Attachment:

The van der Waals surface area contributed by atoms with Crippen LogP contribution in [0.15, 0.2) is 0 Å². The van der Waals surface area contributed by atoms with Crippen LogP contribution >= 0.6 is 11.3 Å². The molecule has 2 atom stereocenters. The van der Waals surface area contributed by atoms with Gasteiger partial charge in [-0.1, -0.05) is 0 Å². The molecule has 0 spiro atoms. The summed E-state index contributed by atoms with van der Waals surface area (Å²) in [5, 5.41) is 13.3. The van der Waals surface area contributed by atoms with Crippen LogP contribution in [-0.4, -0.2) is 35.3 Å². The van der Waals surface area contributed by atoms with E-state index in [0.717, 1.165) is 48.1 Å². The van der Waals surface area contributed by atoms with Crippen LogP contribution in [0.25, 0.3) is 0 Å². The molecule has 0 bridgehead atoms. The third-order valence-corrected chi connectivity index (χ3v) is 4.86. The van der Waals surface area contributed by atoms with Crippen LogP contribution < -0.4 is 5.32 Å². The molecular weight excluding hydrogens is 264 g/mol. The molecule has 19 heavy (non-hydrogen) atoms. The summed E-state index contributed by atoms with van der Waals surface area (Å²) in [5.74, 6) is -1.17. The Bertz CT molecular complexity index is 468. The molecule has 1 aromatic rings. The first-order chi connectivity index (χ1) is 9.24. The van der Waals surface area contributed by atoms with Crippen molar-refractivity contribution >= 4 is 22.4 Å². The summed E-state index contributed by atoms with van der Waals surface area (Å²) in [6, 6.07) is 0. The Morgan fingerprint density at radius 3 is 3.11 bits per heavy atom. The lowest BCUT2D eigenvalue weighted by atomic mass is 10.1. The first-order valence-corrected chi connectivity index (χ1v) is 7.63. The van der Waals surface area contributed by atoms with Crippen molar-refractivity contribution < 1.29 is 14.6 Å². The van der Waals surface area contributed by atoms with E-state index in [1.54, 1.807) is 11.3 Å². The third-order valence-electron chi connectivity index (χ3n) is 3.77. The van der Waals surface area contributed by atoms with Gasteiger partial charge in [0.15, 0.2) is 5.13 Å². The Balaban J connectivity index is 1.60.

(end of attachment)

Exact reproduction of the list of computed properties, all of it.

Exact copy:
The van der Waals surface area contributed by atoms with Crippen LogP contribution in [0.15, 0.2) is 0 Å². The van der Waals surface area contributed by atoms with Crippen LogP contribution >= 0.6 is 11.3 Å². The molecule has 2 atom stereocenters. The van der Waals surface area contributed by atoms with Gasteiger partial charge in [-0.1, -0.05) is 0 Å². The molecule has 0 spiro atoms. The summed E-state index contributed by atoms with van der Waals surface area (Å²) in [5, 5.41) is 13.3. The van der Waals surface area contributed by atoms with Crippen LogP contribution in [-0.4, -0.2) is 35.3 Å². The van der Waals surface area contributed by atoms with E-state index in [0.717, 1.165) is 48.1 Å². The van der Waals surface area contributed by atoms with Crippen LogP contribution in [0.25, 0.3) is 0 Å². The molecule has 0 bridgehead atoms. The third-order valence-corrected chi connectivity index (χ3v) is 4.86. The van der Waals surface area contributed by atoms with Crippen LogP contribution < -0.4 is 5.32 Å². The molecular weight excluding hydrogens is 264 g/mol. The molecule has 19 heavy (non-hydrogen) atoms. The summed E-state index contributed by atoms with van der Waals surface area (Å²) in [5.74, 6) is -1.17. The Bertz CT molecular complexity index is 468. The molecule has 1 aromatic rings. The first-order chi connectivity index (χ1) is 9.24. The van der Waals surface area contributed by atoms with Crippen molar-refractivity contribution >= 4 is 22.4 Å². The summed E-state index contributed by atoms with van der Waals surface area (Å²) in [6, 6.07) is 0. The Morgan fingerprint density at radius 3 is 3.11 bits per heavy atom. The lowest BCUT2D eigenvalue weighted by atomic mass is 10.1. The first-order valence-corrected chi connectivity index (χ1v) is 7.63. The van der Waals surface area contributed by atoms with Crippen molar-refractivity contribution < 1.29 is 14.6 Å². The van der Waals surface area contributed by atoms with E-state index in [1.54, 1.807) is 11.3 Å². The third-order valence-electron chi connectivity index (χ3n) is 3.77. The van der Waals surface area contributed by atoms with Gasteiger partial charge in [0.15, 0.2) is 5.13 Å². The Balaban J connectivity index is 1.60.